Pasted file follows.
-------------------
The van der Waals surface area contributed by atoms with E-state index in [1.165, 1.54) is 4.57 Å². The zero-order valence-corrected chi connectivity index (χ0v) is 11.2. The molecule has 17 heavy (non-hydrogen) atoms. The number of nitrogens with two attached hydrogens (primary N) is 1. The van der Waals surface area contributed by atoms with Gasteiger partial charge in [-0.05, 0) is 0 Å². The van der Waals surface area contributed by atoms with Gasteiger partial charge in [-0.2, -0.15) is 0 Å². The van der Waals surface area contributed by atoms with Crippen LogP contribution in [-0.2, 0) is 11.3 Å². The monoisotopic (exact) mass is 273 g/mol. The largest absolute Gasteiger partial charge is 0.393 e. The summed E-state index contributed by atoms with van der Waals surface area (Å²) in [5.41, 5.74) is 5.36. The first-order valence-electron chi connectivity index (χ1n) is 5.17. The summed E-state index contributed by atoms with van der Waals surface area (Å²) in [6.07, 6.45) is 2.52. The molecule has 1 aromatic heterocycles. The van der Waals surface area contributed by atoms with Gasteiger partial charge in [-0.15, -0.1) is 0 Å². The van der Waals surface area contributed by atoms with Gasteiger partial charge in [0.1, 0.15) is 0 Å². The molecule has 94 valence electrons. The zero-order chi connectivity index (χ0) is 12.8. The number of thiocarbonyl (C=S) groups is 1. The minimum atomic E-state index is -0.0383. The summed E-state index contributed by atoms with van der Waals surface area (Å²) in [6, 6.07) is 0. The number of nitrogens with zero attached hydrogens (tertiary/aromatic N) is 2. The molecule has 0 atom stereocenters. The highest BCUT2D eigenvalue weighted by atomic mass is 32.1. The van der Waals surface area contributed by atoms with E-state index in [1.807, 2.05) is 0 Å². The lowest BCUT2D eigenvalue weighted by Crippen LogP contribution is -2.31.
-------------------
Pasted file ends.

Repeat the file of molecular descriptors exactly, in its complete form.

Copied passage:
The van der Waals surface area contributed by atoms with E-state index in [1.165, 1.54) is 4.57 Å². The zero-order valence-corrected chi connectivity index (χ0v) is 11.2. The molecule has 17 heavy (non-hydrogen) atoms. The number of nitrogens with two attached hydrogens (primary N) is 1. The van der Waals surface area contributed by atoms with Gasteiger partial charge in [-0.05, 0) is 0 Å². The van der Waals surface area contributed by atoms with Gasteiger partial charge in [-0.2, -0.15) is 0 Å². The van der Waals surface area contributed by atoms with Crippen LogP contribution in [-0.2, 0) is 11.3 Å². The monoisotopic (exact) mass is 273 g/mol. The largest absolute Gasteiger partial charge is 0.393 e. The summed E-state index contributed by atoms with van der Waals surface area (Å²) in [5.41, 5.74) is 5.36. The first-order valence-electron chi connectivity index (χ1n) is 5.17. The summed E-state index contributed by atoms with van der Waals surface area (Å²) in [6.07, 6.45) is 2.52. The molecule has 1 aromatic heterocycles. The van der Waals surface area contributed by atoms with Gasteiger partial charge in [-0.15, -0.1) is 0 Å². The van der Waals surface area contributed by atoms with Gasteiger partial charge in [0.1, 0.15) is 0 Å². The molecule has 94 valence electrons. The zero-order chi connectivity index (χ0) is 12.8. The number of thiocarbonyl (C=S) groups is 1. The minimum atomic E-state index is -0.0383. The summed E-state index contributed by atoms with van der Waals surface area (Å²) in [6, 6.07) is 0. The number of nitrogens with zero attached hydrogens (tertiary/aromatic N) is 2. The molecule has 0 atom stereocenters. The highest BCUT2D eigenvalue weighted by atomic mass is 32.1. The van der Waals surface area contributed by atoms with E-state index in [1.807, 2.05) is 0 Å². The lowest BCUT2D eigenvalue weighted by Crippen LogP contribution is -2.31.